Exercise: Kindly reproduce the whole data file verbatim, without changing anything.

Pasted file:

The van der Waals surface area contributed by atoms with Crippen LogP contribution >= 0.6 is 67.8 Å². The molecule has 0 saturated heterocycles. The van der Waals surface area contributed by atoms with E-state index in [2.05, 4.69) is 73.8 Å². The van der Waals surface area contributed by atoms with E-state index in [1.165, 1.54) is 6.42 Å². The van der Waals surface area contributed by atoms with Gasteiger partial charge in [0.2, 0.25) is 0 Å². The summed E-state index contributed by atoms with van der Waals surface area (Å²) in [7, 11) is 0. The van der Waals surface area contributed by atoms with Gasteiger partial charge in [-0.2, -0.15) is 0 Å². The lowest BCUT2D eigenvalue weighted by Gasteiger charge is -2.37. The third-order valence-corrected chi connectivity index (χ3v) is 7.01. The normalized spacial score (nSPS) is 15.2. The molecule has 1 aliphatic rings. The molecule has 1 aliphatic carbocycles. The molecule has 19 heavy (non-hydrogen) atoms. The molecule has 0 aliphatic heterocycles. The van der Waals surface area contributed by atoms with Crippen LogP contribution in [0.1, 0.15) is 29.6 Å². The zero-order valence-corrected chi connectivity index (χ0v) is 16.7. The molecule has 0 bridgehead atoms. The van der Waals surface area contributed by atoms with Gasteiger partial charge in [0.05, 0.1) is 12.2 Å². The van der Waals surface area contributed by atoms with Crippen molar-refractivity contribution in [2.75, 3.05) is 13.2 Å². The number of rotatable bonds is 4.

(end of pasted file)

The van der Waals surface area contributed by atoms with Crippen LogP contribution >= 0.6 is 67.8 Å². The molecule has 0 saturated heterocycles. The van der Waals surface area contributed by atoms with E-state index in [2.05, 4.69) is 73.8 Å². The van der Waals surface area contributed by atoms with E-state index in [1.165, 1.54) is 6.42 Å². The van der Waals surface area contributed by atoms with Gasteiger partial charge in [0.2, 0.25) is 0 Å². The summed E-state index contributed by atoms with van der Waals surface area (Å²) in [7, 11) is 0. The van der Waals surface area contributed by atoms with Gasteiger partial charge in [-0.2, -0.15) is 0 Å². The lowest BCUT2D eigenvalue weighted by Gasteiger charge is -2.37. The third-order valence-corrected chi connectivity index (χ3v) is 7.01. The normalized spacial score (nSPS) is 15.2. The molecule has 1 aliphatic rings. The molecule has 1 aliphatic carbocycles. The molecule has 19 heavy (non-hydrogen) atoms. The molecule has 0 aliphatic heterocycles. The van der Waals surface area contributed by atoms with Crippen LogP contribution in [0.1, 0.15) is 29.6 Å². The zero-order valence-corrected chi connectivity index (χ0v) is 16.7. The molecule has 0 bridgehead atoms. The van der Waals surface area contributed by atoms with Gasteiger partial charge in [0.05, 0.1) is 12.2 Å². The van der Waals surface area contributed by atoms with Crippen molar-refractivity contribution in [2.75, 3.05) is 13.2 Å². The number of rotatable bonds is 4.